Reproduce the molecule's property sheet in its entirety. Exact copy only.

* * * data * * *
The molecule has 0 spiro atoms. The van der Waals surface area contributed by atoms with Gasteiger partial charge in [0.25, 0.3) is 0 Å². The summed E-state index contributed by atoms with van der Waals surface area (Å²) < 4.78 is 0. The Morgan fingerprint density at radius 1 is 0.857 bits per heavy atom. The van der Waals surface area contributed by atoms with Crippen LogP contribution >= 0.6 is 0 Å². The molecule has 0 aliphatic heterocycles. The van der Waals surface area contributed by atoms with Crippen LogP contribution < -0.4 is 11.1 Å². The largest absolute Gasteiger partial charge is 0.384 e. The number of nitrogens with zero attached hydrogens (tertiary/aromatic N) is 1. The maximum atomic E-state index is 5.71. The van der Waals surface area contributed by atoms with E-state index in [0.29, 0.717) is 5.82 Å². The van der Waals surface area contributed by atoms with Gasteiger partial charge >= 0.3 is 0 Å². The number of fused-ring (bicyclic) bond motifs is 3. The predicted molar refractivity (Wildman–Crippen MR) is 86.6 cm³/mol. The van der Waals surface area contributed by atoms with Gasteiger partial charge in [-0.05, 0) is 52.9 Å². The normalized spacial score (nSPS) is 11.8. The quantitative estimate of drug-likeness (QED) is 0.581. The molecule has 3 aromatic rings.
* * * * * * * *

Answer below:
The molecule has 0 spiro atoms. The van der Waals surface area contributed by atoms with Gasteiger partial charge in [0.25, 0.3) is 0 Å². The summed E-state index contributed by atoms with van der Waals surface area (Å²) < 4.78 is 0. The Morgan fingerprint density at radius 1 is 0.857 bits per heavy atom. The van der Waals surface area contributed by atoms with Crippen LogP contribution >= 0.6 is 0 Å². The molecule has 0 aliphatic heterocycles. The van der Waals surface area contributed by atoms with Crippen LogP contribution < -0.4 is 11.1 Å². The largest absolute Gasteiger partial charge is 0.384 e. The number of nitrogens with zero attached hydrogens (tertiary/aromatic N) is 1. The maximum atomic E-state index is 5.71. The van der Waals surface area contributed by atoms with E-state index in [0.29, 0.717) is 5.82 Å². The van der Waals surface area contributed by atoms with Gasteiger partial charge >= 0.3 is 0 Å². The number of fused-ring (bicyclic) bond motifs is 3. The predicted molar refractivity (Wildman–Crippen MR) is 86.6 cm³/mol. The van der Waals surface area contributed by atoms with Gasteiger partial charge in [-0.05, 0) is 52.9 Å². The normalized spacial score (nSPS) is 11.8. The quantitative estimate of drug-likeness (QED) is 0.581. The molecule has 3 aromatic rings.